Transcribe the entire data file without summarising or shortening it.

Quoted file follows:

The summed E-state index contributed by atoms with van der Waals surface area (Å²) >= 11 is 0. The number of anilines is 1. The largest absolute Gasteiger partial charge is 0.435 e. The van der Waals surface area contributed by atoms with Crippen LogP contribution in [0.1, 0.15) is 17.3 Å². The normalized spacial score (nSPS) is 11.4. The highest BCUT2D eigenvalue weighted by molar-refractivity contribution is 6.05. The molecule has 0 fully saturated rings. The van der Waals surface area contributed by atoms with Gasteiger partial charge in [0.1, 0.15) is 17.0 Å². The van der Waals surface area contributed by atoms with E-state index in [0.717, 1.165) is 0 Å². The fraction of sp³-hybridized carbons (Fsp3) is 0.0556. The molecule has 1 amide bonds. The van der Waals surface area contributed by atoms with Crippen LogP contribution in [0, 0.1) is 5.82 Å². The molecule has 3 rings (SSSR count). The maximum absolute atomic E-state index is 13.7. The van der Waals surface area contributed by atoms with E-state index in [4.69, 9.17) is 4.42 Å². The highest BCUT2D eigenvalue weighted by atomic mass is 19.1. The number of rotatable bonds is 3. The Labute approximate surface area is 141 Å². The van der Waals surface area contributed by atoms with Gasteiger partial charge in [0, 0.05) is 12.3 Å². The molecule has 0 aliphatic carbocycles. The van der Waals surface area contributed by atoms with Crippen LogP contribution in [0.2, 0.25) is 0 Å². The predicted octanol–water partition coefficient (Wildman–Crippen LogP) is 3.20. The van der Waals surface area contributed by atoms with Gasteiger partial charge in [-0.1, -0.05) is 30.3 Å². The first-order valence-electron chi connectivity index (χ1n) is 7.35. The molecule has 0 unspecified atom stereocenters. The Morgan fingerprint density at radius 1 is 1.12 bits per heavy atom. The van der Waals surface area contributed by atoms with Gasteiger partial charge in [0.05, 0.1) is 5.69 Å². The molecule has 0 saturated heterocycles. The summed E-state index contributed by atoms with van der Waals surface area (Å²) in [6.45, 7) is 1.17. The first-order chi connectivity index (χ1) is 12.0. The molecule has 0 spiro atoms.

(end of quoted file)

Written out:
The summed E-state index contributed by atoms with van der Waals surface area (Å²) >= 11 is 0. The number of anilines is 1. The largest absolute Gasteiger partial charge is 0.435 e. The van der Waals surface area contributed by atoms with Crippen LogP contribution in [0.1, 0.15) is 17.3 Å². The normalized spacial score (nSPS) is 11.4. The highest BCUT2D eigenvalue weighted by molar-refractivity contribution is 6.05. The molecule has 0 fully saturated rings. The van der Waals surface area contributed by atoms with Gasteiger partial charge in [0.1, 0.15) is 17.0 Å². The van der Waals surface area contributed by atoms with E-state index in [0.717, 1.165) is 0 Å². The fraction of sp³-hybridized carbons (Fsp3) is 0.0556. The molecule has 1 amide bonds. The van der Waals surface area contributed by atoms with Crippen LogP contribution in [0, 0.1) is 5.82 Å². The molecule has 3 rings (SSSR count). The maximum absolute atomic E-state index is 13.7. The van der Waals surface area contributed by atoms with E-state index in [4.69, 9.17) is 4.42 Å². The highest BCUT2D eigenvalue weighted by atomic mass is 19.1. The number of rotatable bonds is 3. The Labute approximate surface area is 141 Å². The van der Waals surface area contributed by atoms with Gasteiger partial charge in [0, 0.05) is 12.3 Å². The molecule has 0 aliphatic carbocycles. The van der Waals surface area contributed by atoms with Crippen LogP contribution in [0.2, 0.25) is 0 Å². The predicted octanol–water partition coefficient (Wildman–Crippen LogP) is 3.20. The van der Waals surface area contributed by atoms with Gasteiger partial charge in [-0.1, -0.05) is 30.3 Å². The first-order valence-electron chi connectivity index (χ1n) is 7.35. The molecule has 0 unspecified atom stereocenters. The Morgan fingerprint density at radius 1 is 1.12 bits per heavy atom. The van der Waals surface area contributed by atoms with Gasteiger partial charge in [0.05, 0.1) is 5.69 Å². The molecule has 0 saturated heterocycles. The summed E-state index contributed by atoms with van der Waals surface area (Å²) in [6.45, 7) is 1.17. The first-order chi connectivity index (χ1) is 12.0. The molecule has 0 spiro atoms.